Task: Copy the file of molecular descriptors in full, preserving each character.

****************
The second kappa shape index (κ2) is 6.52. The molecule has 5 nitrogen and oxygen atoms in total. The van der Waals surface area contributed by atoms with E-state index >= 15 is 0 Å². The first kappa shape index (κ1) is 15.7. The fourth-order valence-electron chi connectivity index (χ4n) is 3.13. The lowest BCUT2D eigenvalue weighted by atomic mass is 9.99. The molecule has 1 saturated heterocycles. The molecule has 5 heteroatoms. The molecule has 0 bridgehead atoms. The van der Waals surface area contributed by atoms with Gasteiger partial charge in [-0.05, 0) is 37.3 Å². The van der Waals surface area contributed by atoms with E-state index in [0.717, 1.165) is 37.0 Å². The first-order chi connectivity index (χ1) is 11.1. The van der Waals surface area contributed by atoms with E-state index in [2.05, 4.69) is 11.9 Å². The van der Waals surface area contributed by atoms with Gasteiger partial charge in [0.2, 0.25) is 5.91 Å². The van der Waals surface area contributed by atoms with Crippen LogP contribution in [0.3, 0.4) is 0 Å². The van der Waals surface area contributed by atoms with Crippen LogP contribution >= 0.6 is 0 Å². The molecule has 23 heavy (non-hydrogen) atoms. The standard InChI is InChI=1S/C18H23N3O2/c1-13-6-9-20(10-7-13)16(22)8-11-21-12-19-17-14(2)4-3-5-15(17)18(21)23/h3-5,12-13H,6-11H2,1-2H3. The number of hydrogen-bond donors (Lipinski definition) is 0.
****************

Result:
The second kappa shape index (κ2) is 6.52. The molecule has 5 nitrogen and oxygen atoms in total. The van der Waals surface area contributed by atoms with E-state index >= 15 is 0 Å². The first kappa shape index (κ1) is 15.7. The fourth-order valence-electron chi connectivity index (χ4n) is 3.13. The lowest BCUT2D eigenvalue weighted by atomic mass is 9.99. The molecule has 1 saturated heterocycles. The molecule has 5 heteroatoms. The molecule has 0 bridgehead atoms. The van der Waals surface area contributed by atoms with Gasteiger partial charge in [-0.05, 0) is 37.3 Å². The van der Waals surface area contributed by atoms with E-state index in [0.717, 1.165) is 37.0 Å². The first-order chi connectivity index (χ1) is 11.1. The van der Waals surface area contributed by atoms with E-state index in [2.05, 4.69) is 11.9 Å². The van der Waals surface area contributed by atoms with Gasteiger partial charge in [0.2, 0.25) is 5.91 Å². The van der Waals surface area contributed by atoms with Crippen LogP contribution in [0.3, 0.4) is 0 Å². The van der Waals surface area contributed by atoms with Crippen LogP contribution >= 0.6 is 0 Å². The molecule has 23 heavy (non-hydrogen) atoms. The standard InChI is InChI=1S/C18H23N3O2/c1-13-6-9-20(10-7-13)16(22)8-11-21-12-19-17-14(2)4-3-5-15(17)18(21)23/h3-5,12-13H,6-11H2,1-2H3. The number of hydrogen-bond donors (Lipinski definition) is 0.